He goes on and says so in verse 13: “The blood of goats and bulls and the ashes of a heifer sprinkled on those who are ceremonially unclean sanctify them so that they are outwardly clean.  How much more, then, will the blood of Christ, who through the eternal Spirit offered himself unblemished to God, cleanse our consciences from acts that lead to death, so that we may serve the living God” (Hebrews 9:13, 14).

It is blood, the blood shed under the Old Testament rituals is an outward cleansing thing. But it doesn’t cleanse the heart. It doesn’t really remove the guilt and contamination of sin. The sin issue is not settled. Sin is still present and so therefore there is the daily sacrifice and the monthly sacrifice and the sacrifice on Yom Kippur and the sacrifice at the Passover.

But Jesus dies once for all. We read further in Hebrews chapter nine of these things, verse 20.

‘He said, “This is the blood of the covenant, which God has commanded you to keep.”  In the same way, he sprinkled with the blood both the tabernacle and everything used in its ceremonies.  In fact, the law requires that nearly everything be cleansed with blood, and without the shedding of blood there is no forgiveness’ (Hebrews 9:20-22).

He is speaking of the Old Testament rituals.

Notice verse 23.  “It was necessary, then, for the copies of the heavenly things to be purified with these sacrifices, but the heavenly things themselves with better sacrifices than these” (Hebrews 9:23).

Do you see what he is saying? He is saying that the imitation temple, the one that was destroyed by Nebuchadnezzar’s army in 586 BC, the imitation temple, the one destroyed under the Emperor Vespasian through his son Titus in 70 AD, the imitation tabernacle that fell in ruins all had symbolic removal of guilt by means of animal blood.

But he says to us very clearly in verse 23, “It was necessary, then, for the copies of the heavenly things to be purified with these sacrifices, but the heavenly things themselves” (Hebrews 9:23), the really important things, the thing that really matters, “with better sacrifices than these” (Hebrews 9:23).

Verse 24:  “For Christ did not enter a man-made sanctuary that was only a copy of the true one” (Hebrews 9:24).

You mean the temple that Solomon built was a false one?  In a sense, yes.  If you think it is the real McCoy. It is not the real McCoy. The real McCoy is not made by man but by God himself. The thing built by men was to depict the heavenly reality, heaven itself.  “For Christ,” we are told here in verse 24,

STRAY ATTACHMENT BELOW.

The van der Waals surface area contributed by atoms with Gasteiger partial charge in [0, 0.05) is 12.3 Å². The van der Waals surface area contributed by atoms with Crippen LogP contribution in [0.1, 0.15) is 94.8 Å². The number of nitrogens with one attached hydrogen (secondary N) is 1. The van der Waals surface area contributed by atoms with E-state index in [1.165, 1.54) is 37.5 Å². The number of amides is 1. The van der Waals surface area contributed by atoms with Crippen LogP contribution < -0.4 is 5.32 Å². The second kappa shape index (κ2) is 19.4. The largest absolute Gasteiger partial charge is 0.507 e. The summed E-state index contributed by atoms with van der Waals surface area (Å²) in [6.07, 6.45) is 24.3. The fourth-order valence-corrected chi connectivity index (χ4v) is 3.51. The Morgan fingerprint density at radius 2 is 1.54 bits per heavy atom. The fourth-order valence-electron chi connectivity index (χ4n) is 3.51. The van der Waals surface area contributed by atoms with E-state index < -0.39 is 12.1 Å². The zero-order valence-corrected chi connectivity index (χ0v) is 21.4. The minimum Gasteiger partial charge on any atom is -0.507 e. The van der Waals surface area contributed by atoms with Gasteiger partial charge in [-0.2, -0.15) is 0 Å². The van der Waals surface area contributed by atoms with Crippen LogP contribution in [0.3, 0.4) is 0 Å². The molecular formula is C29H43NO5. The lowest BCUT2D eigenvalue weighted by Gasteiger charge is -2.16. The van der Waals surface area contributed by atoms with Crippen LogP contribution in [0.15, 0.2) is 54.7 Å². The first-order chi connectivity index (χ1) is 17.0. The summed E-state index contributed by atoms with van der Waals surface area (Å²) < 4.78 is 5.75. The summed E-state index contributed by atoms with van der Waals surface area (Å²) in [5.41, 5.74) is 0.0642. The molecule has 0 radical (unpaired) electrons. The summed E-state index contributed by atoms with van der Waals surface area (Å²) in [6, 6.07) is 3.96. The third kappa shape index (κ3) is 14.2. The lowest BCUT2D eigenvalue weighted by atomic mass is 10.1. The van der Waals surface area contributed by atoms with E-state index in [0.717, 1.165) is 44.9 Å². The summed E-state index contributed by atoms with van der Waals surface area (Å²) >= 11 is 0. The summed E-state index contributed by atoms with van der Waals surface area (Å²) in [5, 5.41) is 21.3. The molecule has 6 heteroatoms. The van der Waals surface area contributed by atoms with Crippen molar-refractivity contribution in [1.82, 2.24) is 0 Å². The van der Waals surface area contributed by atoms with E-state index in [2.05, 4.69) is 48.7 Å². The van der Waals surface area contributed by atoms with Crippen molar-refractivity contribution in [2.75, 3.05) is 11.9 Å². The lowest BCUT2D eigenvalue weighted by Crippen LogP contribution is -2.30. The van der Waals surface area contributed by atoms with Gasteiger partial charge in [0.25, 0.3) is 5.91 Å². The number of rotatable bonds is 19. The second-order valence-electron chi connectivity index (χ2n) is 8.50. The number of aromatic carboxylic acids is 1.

“....did not enter a man-made sanctuary that was only a copy of the true one; he entered heaven itself, now to appear for us in God’s presence.  Nor did he enter heaven to offer himself again and again, the way the high priest enters the Most Holy Place every year with blood that is not his own” (Hebrews 9:24, 25).

Verse 26. “Then Christ would have had to suffer many times since the creation of the world” (Hebrews 9:26).

Now notice the next sentence.  “But now he [that’s Jesus] has appeared” (Hebrews 9:26). Notice, again, that phrase, “...once for all” (Hebrews 9:26).  Never to be repeated, never needing to be repeated.  “But now he has appeared once for all at the end of the ages” (Hebrews 9:26).  He means the consummation of history. He means the apex and zenith of all that is happening. He means that history has an omega point and the omega point comes at a hill called Calvary outside the gates of Jerusalem. That’s the climax of history.  Everything else is anticlimactic until Jesus comes again.

It is the really significant thing.  It is the turning point in history.  It is the crossing of the Rubicon of the history of redemption. That is what the cross is.

So he tells us here in this verse, he says, “But now,” halfway through verse 26, “But now he has appeared once for all at the end of the ages” (Hebrews 9:26).  Notice the next statement. To do what?  “...to do away with sin by the sacrifice of himself” (Hebrews 9:26).

Do you know there are things God can’t do?

You say, “Whoa. I thought God was omnipotent.”

You have to understand what omnipotence means with God. God can’t lie.  God never lies because God cannot lie. God can’t break his Word.  God doesn’t sin because God cannot sin.